At least now the Mecklenburg board of directors "goes through the motions" of holding a democratic election through mail-in ballots, Tucker says. For years, board members simply re-elected themselves at their annual meetings or violated co-op bylaws by electing their chosen candidates though the use of large numbers of proxy votes--ballots gathered from members who often were uninterested in who controlled their co-op.

The 1983 Campaign: Democracy Postponed

Local African-American leaders first challenged this use of proxy votes in 1983. With support from the Co-op Democracy Project, three black men ran for election to the board that year, while Tucker and other community organizers arranged to show up at the annual meeting with enough supporters to vote the reform candidates


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into office. Five days before the meeting, however, the co-op board realized its intention to vote more than seven thousand proxies would probably be challenged. The co-op manager and his staff worked through the weekend before the Tuesday election, phoning and visiting members to get them to attend the annual meeting in person.

The meeting was scheduled to begin at 6:00 p.m. By 5:30, a mile-long line of automobiles carrying white co-op supporters stretched in front of the co-op offices. By eight o'clock, when voting began, more than twenty-five hundred co-op members were in attendance. News reports observed that not even the local football games had attracted such a sizable crowd of local residents in recent history. The opposition candidates and their supporters were overwhelmed. After the election, Tucker returned to her rural home around midnight to discover someone had broken in and soaked her bed with heating oil while she was gone.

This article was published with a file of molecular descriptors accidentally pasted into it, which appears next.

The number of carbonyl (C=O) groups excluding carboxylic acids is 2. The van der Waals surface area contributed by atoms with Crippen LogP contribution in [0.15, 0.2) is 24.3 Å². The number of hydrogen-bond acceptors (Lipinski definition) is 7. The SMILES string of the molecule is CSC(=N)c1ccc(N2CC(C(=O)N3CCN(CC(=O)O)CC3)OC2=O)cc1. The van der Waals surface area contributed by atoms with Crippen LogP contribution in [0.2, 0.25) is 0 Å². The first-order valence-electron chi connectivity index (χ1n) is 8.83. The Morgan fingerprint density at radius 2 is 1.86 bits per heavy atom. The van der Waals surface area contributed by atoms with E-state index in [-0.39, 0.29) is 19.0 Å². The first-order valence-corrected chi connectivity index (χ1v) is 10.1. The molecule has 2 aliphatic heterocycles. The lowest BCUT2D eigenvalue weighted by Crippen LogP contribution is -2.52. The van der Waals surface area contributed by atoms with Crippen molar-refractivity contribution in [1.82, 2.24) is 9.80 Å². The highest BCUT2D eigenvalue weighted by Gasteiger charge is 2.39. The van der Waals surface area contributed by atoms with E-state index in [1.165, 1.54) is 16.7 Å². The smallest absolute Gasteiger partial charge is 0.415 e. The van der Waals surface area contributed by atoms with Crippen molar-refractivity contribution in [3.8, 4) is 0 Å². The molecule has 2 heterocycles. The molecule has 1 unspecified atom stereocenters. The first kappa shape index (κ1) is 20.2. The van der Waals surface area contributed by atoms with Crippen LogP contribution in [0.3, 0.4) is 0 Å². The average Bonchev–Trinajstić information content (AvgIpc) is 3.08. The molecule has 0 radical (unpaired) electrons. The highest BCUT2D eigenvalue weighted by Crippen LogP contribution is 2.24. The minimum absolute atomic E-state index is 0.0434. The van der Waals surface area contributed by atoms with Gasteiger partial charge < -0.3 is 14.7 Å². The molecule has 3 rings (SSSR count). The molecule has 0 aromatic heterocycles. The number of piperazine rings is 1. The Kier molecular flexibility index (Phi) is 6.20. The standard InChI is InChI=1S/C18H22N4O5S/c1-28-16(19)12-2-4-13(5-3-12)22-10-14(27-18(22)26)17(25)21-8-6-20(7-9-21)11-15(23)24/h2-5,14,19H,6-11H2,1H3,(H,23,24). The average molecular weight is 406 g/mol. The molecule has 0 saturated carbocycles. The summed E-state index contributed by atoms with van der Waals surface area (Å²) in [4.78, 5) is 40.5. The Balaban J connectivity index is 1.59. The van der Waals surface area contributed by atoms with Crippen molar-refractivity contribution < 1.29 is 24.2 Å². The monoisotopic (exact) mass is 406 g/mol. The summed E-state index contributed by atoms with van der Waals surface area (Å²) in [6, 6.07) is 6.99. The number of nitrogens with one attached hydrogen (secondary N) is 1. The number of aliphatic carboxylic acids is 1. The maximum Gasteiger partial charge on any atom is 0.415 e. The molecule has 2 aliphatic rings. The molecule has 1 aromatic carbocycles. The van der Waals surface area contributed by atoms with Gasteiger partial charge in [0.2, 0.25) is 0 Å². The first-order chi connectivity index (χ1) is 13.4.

Three weeks later, Dr. Curtis W. Harris of Hopewell, president of the Virginia chapter of the Southern Christian Leadership Conference, held a news conference and called for a state investigation of the Mecklenburg election. In a statement, Harris observed that control and accountability were the election's central issues: "A group of members became concerned that low-income residential users of all races were subsidizing the electric bills of large dairy farmers and mechanized tobacco farmers using lots of irrigation and electricity." Harris said that at that time, forty-three percent of the co-op's customer-members were black, but the Democracy Project could not reach many of those potential voters to seek their participation in the election, because co-op management charged $500 for a copy of its list of members.

After the loss in the 1983 election, "people were so devastated that it was hard to get them to turn out at meetings," says Tucker. Even if members could have been rallied, the board has changed its procedures so that showing up at annual meetings has become an ineffectual strategy for electing new directors. Largely be-cause of the challenge to incumbents in the 1983 election and Harris's subsequent call for a state investigation, the Mecklenburg board began mailing out ballots to its members. Now, by the time members show up at the June annual meeting to nominate their own candidate, "everybody's already gotten their ballots in the mail and sent them back," Tucker says.